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U.S. Study Identifies ML Framework to Increase Productivity

Technology Abstract with Futuristic Lines as Art

Researchers from the Brookhaven National Laboratory of the US Department of Energy have developed a novel machine learning (ML) framework that can pinpoint which phases of a multistep chemical reaction can be adjusted to boost productivity.

The method could aid in the development of catalysts, which are chemical “dealmakers” that speed up reactions. It was created to investigate the conversion of carbon monoxide (CO) to methanol using a copper-based catalyst.

The reaction is made up of seven relatively simple elementary steps and was used as an example by the researchers in their ML framework method. The goal was to determine which elementary step or subset of steps in the reaction network controls the catalytic activity.

Traditionally, researchers attempting to improve such a reaction would calculate how changing each activation barrier one at a time might affect the overall production rate. This type of analysis could determine which steps were “rate-limiting” and which steps determined reaction selectivity—that is, whether the reactants proceeded to the desired product or via an alternate pathway to an undesirable by-product.

The new machine learning framework is intended to improve these estimates so that scientists can more accurately predict how catalysts will affect reaction mechanisms and chemical output. The scientists began by collecting data to train their machine learning model. The data set was created using “density functional theory” (DFT) calculations of the activation energy required to transform one atom arrangement to the next over the course of the reaction’s seven steps.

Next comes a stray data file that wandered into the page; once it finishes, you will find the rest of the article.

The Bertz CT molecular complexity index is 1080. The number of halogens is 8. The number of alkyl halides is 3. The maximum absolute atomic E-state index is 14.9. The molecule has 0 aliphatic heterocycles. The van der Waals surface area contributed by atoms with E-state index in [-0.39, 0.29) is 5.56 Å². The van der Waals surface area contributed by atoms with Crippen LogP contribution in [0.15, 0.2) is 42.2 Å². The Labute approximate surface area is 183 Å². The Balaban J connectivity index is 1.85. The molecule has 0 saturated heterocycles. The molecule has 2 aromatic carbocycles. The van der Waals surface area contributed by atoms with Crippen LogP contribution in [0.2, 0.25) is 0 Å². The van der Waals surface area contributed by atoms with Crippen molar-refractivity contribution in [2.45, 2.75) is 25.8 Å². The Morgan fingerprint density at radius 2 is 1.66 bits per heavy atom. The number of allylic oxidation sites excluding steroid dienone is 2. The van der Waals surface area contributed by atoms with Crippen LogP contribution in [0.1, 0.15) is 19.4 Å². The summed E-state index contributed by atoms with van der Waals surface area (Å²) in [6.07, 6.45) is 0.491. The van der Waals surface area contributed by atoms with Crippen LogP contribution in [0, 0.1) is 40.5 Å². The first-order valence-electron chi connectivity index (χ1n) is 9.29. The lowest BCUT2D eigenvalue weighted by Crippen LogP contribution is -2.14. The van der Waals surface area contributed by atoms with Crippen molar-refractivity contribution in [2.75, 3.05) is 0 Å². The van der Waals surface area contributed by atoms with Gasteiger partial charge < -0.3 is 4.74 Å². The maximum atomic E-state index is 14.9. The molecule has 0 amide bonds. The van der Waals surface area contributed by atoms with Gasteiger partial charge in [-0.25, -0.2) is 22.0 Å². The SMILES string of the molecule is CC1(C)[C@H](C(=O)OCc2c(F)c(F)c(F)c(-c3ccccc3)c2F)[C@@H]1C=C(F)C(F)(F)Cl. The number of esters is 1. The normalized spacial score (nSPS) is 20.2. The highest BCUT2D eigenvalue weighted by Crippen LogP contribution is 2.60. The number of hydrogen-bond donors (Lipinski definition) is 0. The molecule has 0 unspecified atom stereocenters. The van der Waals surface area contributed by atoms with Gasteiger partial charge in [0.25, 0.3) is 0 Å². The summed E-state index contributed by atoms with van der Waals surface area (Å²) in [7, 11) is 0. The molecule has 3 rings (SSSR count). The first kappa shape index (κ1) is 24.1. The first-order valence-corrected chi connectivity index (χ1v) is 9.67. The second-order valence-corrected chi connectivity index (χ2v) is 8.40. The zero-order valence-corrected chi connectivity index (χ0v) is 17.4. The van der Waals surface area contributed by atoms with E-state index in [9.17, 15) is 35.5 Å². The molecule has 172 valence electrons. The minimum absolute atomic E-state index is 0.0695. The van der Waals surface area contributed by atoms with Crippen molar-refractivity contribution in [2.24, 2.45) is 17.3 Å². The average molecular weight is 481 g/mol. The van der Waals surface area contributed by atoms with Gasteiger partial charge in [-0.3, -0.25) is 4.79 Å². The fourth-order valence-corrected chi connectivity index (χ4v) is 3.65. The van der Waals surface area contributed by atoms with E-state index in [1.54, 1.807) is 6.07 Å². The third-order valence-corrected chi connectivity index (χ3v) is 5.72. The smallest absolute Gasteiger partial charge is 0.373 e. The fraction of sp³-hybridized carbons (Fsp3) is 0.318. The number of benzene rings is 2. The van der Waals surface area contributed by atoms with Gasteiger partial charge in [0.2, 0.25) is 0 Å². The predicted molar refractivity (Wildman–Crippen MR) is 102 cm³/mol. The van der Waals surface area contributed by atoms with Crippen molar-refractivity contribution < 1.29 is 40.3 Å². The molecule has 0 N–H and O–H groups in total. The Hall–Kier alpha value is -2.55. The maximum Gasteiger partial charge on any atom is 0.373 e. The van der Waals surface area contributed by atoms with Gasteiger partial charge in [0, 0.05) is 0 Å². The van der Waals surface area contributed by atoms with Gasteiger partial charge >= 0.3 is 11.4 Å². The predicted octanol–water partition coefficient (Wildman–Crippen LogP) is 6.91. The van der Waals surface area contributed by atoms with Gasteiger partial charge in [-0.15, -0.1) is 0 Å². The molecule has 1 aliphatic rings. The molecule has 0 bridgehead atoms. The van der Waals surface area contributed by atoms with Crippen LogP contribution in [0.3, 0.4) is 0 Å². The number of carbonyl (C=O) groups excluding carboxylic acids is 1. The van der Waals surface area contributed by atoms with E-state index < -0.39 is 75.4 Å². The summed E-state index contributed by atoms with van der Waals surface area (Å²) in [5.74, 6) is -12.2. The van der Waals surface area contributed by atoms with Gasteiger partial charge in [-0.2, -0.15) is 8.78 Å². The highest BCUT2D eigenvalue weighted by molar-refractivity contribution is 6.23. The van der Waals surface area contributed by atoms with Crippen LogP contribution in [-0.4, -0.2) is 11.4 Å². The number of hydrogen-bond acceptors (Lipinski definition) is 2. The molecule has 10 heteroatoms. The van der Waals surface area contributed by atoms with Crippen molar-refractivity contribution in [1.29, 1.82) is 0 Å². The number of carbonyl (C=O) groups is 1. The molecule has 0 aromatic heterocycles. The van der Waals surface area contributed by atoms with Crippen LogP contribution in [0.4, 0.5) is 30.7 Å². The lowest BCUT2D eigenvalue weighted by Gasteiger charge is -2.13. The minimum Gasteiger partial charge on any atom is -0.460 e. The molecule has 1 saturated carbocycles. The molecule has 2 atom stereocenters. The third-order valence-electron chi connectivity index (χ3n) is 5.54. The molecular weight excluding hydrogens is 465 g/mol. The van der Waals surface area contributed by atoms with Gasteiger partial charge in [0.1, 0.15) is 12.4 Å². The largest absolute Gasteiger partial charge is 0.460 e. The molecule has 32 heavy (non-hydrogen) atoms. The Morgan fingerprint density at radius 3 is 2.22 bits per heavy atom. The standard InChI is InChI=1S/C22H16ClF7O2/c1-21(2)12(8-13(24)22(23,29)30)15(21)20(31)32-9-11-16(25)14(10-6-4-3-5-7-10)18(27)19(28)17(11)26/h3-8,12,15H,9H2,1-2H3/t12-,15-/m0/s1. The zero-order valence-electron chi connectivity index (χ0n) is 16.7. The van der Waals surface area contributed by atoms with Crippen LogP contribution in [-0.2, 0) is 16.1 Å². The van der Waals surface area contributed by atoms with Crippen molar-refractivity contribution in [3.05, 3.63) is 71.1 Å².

The scientists then used computer simulations to see what would happen if they changed all seven activation barriers at the same time – some going up, some going down, some individually, and come in pairs.

They generated a comprehensive dataset of 500 data points by simulating variations in 28 “descriptors,” which included the activation energies for the seven steps as well as pairs of steps changing two at a time. This dataset forecasted how individual and pairwise tweaks would affect methanol production. The model then ranked the 28 descriptors in terms of their significance in driving methanol output.

The scientists retrained the ML model using only the six “active” descriptors after identifying the important descriptors. Based solely on DFT calculations for those six parameters, this improved ML model was able to predict catalytic activity.

The model, according to the team, can also be used to screen catalysts. The model predicts a maximum methanol production rate if it can design a catalyst that improves the value of the six active descriptors.

When the researchers compared their model predictions to the experimental performance of their catalyst—as well as the performance of alloys of various metals with copper—the predictions matched the experimental findings. Comparisons of the ML approach to the previous method for predicting alloy performance revealed that the ML method was far superior.

The data also revealed a lot about how changes in energy barriers might affect the reaction mechanism. The interaction of the various steps of the reaction was of particular interest—and importance. For example, the data showed that lowering the energy barrier in the rate-limiting step alone would not improve methanol production in some cases. However, increasing methanol output by adjusting the energy barrier of a step earlier in the reaction network while keeping the activation energy of the rate-limiting step within an ideal range.

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